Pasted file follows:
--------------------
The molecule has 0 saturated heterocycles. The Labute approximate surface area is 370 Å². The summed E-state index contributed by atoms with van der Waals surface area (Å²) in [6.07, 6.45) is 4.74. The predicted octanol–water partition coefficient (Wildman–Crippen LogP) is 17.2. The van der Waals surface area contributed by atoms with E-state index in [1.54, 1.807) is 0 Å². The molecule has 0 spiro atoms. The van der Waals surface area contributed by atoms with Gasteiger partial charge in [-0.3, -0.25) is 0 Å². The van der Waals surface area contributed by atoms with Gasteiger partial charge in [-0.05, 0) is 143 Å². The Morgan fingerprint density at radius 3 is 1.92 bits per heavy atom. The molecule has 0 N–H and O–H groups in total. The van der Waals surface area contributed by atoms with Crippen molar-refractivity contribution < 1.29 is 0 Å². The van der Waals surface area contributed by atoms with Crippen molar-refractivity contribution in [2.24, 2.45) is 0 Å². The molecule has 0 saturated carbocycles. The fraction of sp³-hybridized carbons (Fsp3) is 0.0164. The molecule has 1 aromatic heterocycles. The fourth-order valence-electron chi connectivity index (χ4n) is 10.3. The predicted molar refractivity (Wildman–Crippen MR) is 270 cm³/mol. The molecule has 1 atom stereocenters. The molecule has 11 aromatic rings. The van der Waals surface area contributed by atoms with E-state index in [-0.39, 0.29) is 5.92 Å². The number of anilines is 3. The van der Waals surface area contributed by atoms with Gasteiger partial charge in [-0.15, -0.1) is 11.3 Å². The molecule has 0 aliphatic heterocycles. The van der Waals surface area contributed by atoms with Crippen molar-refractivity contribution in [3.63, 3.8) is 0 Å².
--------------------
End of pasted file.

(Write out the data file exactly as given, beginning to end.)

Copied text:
The molecule has 0 saturated heterocycles. The Labute approximate surface area is 370 Å². The summed E-state index contributed by atoms with van der Waals surface area (Å²) in [6.07, 6.45) is 4.74. The predicted octanol–water partition coefficient (Wildman–Crippen LogP) is 17.2. The van der Waals surface area contributed by atoms with E-state index in [1.54, 1.807) is 0 Å². The molecule has 0 spiro atoms. The van der Waals surface area contributed by atoms with Gasteiger partial charge in [-0.3, -0.25) is 0 Å². The van der Waals surface area contributed by atoms with Gasteiger partial charge in [-0.05, 0) is 143 Å². The Morgan fingerprint density at radius 3 is 1.92 bits per heavy atom. The molecule has 0 N–H and O–H groups in total. The van der Waals surface area contributed by atoms with Crippen molar-refractivity contribution < 1.29 is 0 Å². The van der Waals surface area contributed by atoms with Crippen molar-refractivity contribution in [2.24, 2.45) is 0 Å². The molecule has 0 saturated carbocycles. The fraction of sp³-hybridized carbons (Fsp3) is 0.0164. The molecule has 1 aromatic heterocycles. The fourth-order valence-electron chi connectivity index (χ4n) is 10.3. The predicted molar refractivity (Wildman–Crippen MR) is 270 cm³/mol. The molecule has 1 atom stereocenters. The molecule has 11 aromatic rings. The van der Waals surface area contributed by atoms with E-state index in [-0.39, 0.29) is 5.92 Å². The number of anilines is 3. The van der Waals surface area contributed by atoms with Gasteiger partial charge in [-0.15, -0.1) is 11.3 Å². The molecule has 0 aliphatic heterocycles. The van der Waals surface area contributed by atoms with Crippen molar-refractivity contribution in [3.63, 3.8) is 0 Å².